- Does Money Lingo Make Your Head Spin? Here’s What It Really Means
- Budget from 1987 Tells the Tale: Americans Are Severely Underpaid
- Take 5: A Roundup of Reads From Around the Web
- Trick-or-Treaters Want Cash, Not Treats
- Fast-Food Workers (McDonald’s Included) Earn $20 an Hour in Denmark
- Delinquent Doctors Publicly Outed for Unpaid Student Loans
- 6 Ways to Ensure You’ll Have Enough Money in Retirement
- Your Early Holiday Present: Gas at $3 a Gallon or Less
Ringing in the New Year consists of two must-dos: the final countdown and celebrating with a bottle of bubbly. But if you don’t have Champagne on hand – or simply don’t want to pay the high price – there are cheaper alternatives that taste just as good.
Champagne can be pricey: An affordable bottle of the real stuff – the one produced in the Champagne region of France – can cost $40 and up. But can people really tell the difference between that and a cheaper alternative? During our Money Talks News holiday party, we did a blind taste test of real Champagne and sparkling wine. Check out Stacy Johnson‘s video to see the surprising results…
Now that you’ve watched our blind taste test unfold, we’ll serve up some recommendations for cheap alternatives to Champagne. According to sommelier Matt Horbund from A Good Time With Wine, you can still pop the cork this New Year’s Eve with these tasty sparkling wines:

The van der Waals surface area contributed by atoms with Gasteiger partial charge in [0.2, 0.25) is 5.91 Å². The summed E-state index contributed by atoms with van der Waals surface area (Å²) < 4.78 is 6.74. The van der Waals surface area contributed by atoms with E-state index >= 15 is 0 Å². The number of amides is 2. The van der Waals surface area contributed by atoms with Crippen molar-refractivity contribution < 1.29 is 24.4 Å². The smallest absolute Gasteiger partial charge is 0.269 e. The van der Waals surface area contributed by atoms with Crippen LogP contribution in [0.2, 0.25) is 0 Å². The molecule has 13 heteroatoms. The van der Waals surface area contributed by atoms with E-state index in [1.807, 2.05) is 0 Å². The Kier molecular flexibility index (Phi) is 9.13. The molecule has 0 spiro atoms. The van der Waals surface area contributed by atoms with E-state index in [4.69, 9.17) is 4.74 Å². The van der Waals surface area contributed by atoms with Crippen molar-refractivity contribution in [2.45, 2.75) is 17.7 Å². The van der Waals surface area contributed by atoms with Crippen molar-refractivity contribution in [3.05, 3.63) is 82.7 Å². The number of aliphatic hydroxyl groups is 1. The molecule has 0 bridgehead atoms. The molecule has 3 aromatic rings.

If you’re looking for something inexpensive yet tasty, Horbund recommends Cava, a sparkling wine from Spain. Brands like Freixenet and Rondel sell a variety anywhere from $7-$15.
Want to stick to France but not Champagne? Louis Bouillot has a variety of sparkling wines from Burgundy that range from extra dry to sweet and citrusy, anywhere from $15-$30. Horbund says he almost always has a bottle of Lamberti Prosecco reserved, averaging about $15 a bottle.
Even the continental United States offers up some great varieties, with sparkling wines from California. The J Vineyards & Winery Cuvee 20 Sparkling Wine from Sonoma (around $25-$30) and Barefoot Bubbly Rose Cuvee (from $8-$15) are delicious domestic options that are sweeter and fruitier than their overseas counterparts.
For the real stuff straight from Champagne, Horbund says you can’t go wrong with Pol Roger White Foil Brut Reserve. As low as $40 at some online retailers like The Wine Stop, grab this bottle to show off that you know what Champagne really is and where it comes from.
There’s no hard and fast rule that says you need to toast with Champagne at the strike of midnight. If you’re looking for a simple alternative, Horbund says a simple red or white wine without bubbles can be just as tasty.
How do you ring in the New Year? Tell us on our Facebook page.